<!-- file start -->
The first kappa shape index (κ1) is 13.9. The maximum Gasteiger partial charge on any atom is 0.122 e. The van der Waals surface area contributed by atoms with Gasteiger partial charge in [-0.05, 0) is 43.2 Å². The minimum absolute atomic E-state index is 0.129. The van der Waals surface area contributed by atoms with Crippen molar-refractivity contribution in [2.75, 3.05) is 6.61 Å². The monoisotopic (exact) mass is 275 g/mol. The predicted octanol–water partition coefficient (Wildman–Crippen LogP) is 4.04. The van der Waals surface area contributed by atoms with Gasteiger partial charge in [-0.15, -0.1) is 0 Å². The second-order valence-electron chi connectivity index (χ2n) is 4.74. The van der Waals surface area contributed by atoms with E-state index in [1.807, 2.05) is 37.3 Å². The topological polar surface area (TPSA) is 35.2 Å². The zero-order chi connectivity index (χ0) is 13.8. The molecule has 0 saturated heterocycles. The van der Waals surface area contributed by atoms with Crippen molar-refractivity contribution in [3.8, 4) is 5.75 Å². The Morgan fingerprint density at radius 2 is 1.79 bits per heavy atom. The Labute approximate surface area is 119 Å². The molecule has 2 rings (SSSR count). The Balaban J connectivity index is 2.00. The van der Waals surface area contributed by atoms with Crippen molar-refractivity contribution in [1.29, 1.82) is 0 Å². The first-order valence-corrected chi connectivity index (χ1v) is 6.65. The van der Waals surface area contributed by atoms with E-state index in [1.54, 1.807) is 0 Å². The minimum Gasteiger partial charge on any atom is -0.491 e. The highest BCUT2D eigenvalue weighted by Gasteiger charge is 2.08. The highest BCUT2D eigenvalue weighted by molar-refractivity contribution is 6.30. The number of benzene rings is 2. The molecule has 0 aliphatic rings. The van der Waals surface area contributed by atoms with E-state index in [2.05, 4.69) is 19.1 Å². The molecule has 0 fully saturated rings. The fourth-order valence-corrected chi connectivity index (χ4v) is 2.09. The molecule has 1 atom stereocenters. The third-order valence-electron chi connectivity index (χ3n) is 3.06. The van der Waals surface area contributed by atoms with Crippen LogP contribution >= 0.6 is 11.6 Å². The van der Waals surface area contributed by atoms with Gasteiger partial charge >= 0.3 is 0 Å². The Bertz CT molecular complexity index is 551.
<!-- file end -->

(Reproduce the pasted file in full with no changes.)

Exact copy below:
The first kappa shape index (κ1) is 13.9. The maximum Gasteiger partial charge on any atom is 0.122 e. The van der Waals surface area contributed by atoms with Gasteiger partial charge in [-0.05, 0) is 43.2 Å². The minimum absolute atomic E-state index is 0.129. The van der Waals surface area contributed by atoms with Crippen molar-refractivity contribution in [2.75, 3.05) is 6.61 Å². The monoisotopic (exact) mass is 275 g/mol. The predicted octanol–water partition coefficient (Wildman–Crippen LogP) is 4.04. The van der Waals surface area contributed by atoms with Gasteiger partial charge in [-0.15, -0.1) is 0 Å². The second-order valence-electron chi connectivity index (χ2n) is 4.74. The van der Waals surface area contributed by atoms with E-state index in [1.807, 2.05) is 37.3 Å². The topological polar surface area (TPSA) is 35.2 Å². The zero-order chi connectivity index (χ0) is 13.8. The molecule has 0 saturated heterocycles. The van der Waals surface area contributed by atoms with Crippen molar-refractivity contribution in [3.8, 4) is 5.75 Å². The Morgan fingerprint density at radius 2 is 1.79 bits per heavy atom. The Labute approximate surface area is 119 Å². The molecule has 2 rings (SSSR count). The Balaban J connectivity index is 2.00. The van der Waals surface area contributed by atoms with Crippen molar-refractivity contribution in [1.29, 1.82) is 0 Å². The first-order valence-corrected chi connectivity index (χ1v) is 6.65. The van der Waals surface area contributed by atoms with E-state index in [1.54, 1.807) is 0 Å². The minimum Gasteiger partial charge on any atom is -0.491 e. The highest BCUT2D eigenvalue weighted by Gasteiger charge is 2.08. The highest BCUT2D eigenvalue weighted by molar-refractivity contribution is 6.30. The number of benzene rings is 2. The molecule has 0 aliphatic rings. The van der Waals surface area contributed by atoms with E-state index in [2.05, 4.69) is 19.1 Å². The molecule has 0 fully saturated rings. The fourth-order valence-corrected chi connectivity index (χ4v) is 2.09. The molecule has 1 atom stereocenters. The third-order valence-electron chi connectivity index (χ3n) is 3.06. The van der Waals surface area contributed by atoms with Crippen LogP contribution >= 0.6 is 11.6 Å². The van der Waals surface area contributed by atoms with Gasteiger partial charge >= 0.3 is 0 Å². The Bertz CT molecular complexity index is 551.